As Kobe Bryant heads to Boston for the last time in his NBA career to take on the team he twice met in the NBA Finals, it’s worth noting what completely different places the league’s two most historic franchises, the Boston Celtics and Los Angeles Lakers, are at now and how they’re headed in opposite directions. It wasn’t that long ago, after all, that the teams were in very similar places. Both made a fundamental decision that’s still having a ripple effect to today, and may continue having a growing one in the years to come.
It was only five years ago that these two teams were in the NBA Finals, though, it feels like a lifetime ago in NBA terms. Heck, an entire era happened in Miami in the meantime. But at that time the Lakers were the defending champs and the Celtics were the powerhouse in the Eastern Conference.
However, in the 2010-11 season, LeBron James went to Miami, the Chicago Bulls surged to the top of the East and the Celtics became an also-ran. Meanwhile, the Lakers had a stout enough regular season but got swept out of the playoffs by the eventual champion Dallas Mavericks. Such failure was intolerable, and Lakers general manager Mitch Kupchak pulled off a trade, that for a few hours anyway, looked like it could launch the Lakers into the next tier of their dynasty in that it would’ve brought Chris Paul into the fold.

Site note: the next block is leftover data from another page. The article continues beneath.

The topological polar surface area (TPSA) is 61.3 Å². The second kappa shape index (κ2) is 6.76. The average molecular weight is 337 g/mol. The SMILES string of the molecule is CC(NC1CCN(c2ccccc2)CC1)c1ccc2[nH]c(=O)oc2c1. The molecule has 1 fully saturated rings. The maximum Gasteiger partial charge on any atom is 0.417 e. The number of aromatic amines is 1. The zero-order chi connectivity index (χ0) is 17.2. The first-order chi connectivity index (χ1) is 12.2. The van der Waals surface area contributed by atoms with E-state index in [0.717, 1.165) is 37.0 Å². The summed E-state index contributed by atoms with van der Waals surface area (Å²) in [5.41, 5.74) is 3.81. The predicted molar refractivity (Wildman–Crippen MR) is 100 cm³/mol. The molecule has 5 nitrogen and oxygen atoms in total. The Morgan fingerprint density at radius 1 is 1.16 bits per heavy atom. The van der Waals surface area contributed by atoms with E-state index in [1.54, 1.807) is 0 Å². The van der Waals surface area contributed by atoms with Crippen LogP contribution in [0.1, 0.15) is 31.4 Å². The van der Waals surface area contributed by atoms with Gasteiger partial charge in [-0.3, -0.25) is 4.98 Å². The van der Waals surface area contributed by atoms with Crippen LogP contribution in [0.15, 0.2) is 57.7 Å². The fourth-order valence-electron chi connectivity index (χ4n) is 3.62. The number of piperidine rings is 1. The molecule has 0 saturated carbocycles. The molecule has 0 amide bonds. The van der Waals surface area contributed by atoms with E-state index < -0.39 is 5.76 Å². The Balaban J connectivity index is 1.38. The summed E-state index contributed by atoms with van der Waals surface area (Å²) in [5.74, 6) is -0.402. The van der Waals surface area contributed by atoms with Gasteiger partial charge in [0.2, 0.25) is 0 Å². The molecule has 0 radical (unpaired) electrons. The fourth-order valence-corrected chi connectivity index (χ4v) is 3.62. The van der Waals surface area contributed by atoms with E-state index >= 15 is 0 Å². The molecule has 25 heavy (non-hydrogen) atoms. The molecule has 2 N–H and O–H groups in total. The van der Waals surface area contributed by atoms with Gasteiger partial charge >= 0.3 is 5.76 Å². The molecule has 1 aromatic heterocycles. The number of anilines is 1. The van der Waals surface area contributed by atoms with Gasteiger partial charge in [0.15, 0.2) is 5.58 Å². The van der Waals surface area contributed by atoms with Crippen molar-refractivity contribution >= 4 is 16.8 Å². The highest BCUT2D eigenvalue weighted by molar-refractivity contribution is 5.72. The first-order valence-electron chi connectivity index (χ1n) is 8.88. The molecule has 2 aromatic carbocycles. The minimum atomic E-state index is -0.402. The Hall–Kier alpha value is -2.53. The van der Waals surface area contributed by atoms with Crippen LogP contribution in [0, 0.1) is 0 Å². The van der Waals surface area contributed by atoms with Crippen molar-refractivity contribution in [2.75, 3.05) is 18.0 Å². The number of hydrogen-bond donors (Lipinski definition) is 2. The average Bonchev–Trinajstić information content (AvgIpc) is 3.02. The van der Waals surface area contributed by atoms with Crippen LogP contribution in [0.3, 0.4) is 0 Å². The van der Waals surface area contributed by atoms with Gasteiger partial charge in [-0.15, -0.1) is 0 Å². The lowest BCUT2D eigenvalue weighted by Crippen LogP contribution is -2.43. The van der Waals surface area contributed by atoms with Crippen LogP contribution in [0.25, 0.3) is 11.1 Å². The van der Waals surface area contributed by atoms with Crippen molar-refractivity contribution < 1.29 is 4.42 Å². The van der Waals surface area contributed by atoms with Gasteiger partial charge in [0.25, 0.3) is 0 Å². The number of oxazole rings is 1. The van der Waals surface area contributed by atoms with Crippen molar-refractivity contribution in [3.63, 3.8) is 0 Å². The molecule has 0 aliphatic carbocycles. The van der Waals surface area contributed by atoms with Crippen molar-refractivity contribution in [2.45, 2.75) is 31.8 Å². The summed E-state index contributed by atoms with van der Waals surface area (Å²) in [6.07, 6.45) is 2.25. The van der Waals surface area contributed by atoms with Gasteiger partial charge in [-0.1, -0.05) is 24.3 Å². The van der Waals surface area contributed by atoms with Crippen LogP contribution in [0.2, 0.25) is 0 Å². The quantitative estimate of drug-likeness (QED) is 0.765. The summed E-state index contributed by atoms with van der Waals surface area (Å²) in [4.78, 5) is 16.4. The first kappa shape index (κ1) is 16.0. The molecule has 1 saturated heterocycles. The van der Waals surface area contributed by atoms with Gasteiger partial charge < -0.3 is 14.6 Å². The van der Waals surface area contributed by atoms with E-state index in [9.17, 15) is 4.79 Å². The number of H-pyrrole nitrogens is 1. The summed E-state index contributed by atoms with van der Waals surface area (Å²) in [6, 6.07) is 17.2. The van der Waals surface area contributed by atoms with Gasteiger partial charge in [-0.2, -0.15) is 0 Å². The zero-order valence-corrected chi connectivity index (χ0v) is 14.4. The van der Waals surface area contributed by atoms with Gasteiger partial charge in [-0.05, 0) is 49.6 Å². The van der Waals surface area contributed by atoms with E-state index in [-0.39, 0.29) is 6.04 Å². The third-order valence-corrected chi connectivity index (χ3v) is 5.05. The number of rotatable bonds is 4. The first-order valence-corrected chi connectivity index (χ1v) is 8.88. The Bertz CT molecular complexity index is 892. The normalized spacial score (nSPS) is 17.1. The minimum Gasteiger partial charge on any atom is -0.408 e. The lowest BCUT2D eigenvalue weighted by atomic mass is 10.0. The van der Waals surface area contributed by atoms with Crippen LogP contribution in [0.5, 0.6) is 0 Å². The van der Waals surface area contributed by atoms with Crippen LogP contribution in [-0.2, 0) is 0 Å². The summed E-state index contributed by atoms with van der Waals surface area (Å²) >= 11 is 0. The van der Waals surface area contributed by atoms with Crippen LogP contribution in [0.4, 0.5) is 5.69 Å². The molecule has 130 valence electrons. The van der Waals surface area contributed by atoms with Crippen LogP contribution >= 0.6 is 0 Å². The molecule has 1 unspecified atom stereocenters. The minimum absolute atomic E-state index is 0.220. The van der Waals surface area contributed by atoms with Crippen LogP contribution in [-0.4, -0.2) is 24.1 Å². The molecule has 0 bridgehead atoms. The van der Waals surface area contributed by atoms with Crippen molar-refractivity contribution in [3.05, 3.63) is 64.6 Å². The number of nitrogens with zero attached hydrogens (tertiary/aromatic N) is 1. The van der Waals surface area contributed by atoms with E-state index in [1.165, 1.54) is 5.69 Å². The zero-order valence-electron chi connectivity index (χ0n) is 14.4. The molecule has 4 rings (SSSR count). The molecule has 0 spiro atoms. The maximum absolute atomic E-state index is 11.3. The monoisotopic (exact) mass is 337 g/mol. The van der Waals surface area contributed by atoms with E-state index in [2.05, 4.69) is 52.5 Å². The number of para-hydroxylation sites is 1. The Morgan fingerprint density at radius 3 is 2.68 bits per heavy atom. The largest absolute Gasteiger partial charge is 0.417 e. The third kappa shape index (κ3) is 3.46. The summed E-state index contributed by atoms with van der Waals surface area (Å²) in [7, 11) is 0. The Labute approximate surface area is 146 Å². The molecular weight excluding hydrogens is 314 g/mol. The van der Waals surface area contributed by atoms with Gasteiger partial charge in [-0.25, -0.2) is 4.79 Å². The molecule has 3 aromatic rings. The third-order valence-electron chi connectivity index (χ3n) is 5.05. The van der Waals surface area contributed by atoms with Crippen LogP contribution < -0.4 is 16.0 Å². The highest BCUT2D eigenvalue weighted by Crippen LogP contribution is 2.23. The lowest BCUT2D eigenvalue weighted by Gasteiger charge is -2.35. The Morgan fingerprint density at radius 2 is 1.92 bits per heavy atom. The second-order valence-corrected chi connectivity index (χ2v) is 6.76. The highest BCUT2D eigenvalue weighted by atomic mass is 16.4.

David Stern vetoed it for “basketball reasons.” There’s been much made about what that means and whether it was really a veto orchestrated by the jaded Dan Gilbert, the disgruntled owner of the Cleveland Cavaliers, still bitter over being dumped by James. There comes with this a presumption of championships that could’ve been if it weren’t for that meddling Stern.